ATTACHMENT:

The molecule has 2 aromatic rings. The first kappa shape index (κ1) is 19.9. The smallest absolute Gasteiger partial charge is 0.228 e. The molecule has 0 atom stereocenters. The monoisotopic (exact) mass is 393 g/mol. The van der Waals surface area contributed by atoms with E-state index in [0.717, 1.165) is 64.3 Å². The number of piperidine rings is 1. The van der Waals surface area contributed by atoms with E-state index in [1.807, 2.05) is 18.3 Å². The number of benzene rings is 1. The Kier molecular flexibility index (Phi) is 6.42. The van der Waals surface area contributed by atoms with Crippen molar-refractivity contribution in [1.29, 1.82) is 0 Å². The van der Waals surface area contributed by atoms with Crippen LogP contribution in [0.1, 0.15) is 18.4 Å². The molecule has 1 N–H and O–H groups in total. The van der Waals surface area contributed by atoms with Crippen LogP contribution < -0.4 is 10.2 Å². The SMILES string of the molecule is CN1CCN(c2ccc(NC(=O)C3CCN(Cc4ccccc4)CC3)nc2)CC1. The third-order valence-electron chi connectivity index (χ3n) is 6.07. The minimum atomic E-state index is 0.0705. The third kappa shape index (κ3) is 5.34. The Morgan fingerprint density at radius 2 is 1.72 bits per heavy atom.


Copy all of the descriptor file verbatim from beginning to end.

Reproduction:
The molecule has 2 aromatic rings. The first kappa shape index (κ1) is 19.9. The smallest absolute Gasteiger partial charge is 0.228 e. The molecule has 0 atom stereocenters. The monoisotopic (exact) mass is 393 g/mol. The van der Waals surface area contributed by atoms with E-state index in [0.717, 1.165) is 64.3 Å². The number of piperidine rings is 1. The van der Waals surface area contributed by atoms with E-state index in [1.807, 2.05) is 18.3 Å². The number of benzene rings is 1. The Kier molecular flexibility index (Phi) is 6.42. The van der Waals surface area contributed by atoms with Crippen molar-refractivity contribution in [1.29, 1.82) is 0 Å². The van der Waals surface area contributed by atoms with Crippen LogP contribution in [0.1, 0.15) is 18.4 Å². The molecule has 1 N–H and O–H groups in total. The van der Waals surface area contributed by atoms with Crippen LogP contribution < -0.4 is 10.2 Å². The SMILES string of the molecule is CN1CCN(c2ccc(NC(=O)C3CCN(Cc4ccccc4)CC3)nc2)CC1. The third-order valence-electron chi connectivity index (χ3n) is 6.07. The minimum atomic E-state index is 0.0705. The third kappa shape index (κ3) is 5.34. The Morgan fingerprint density at radius 2 is 1.72 bits per heavy atom.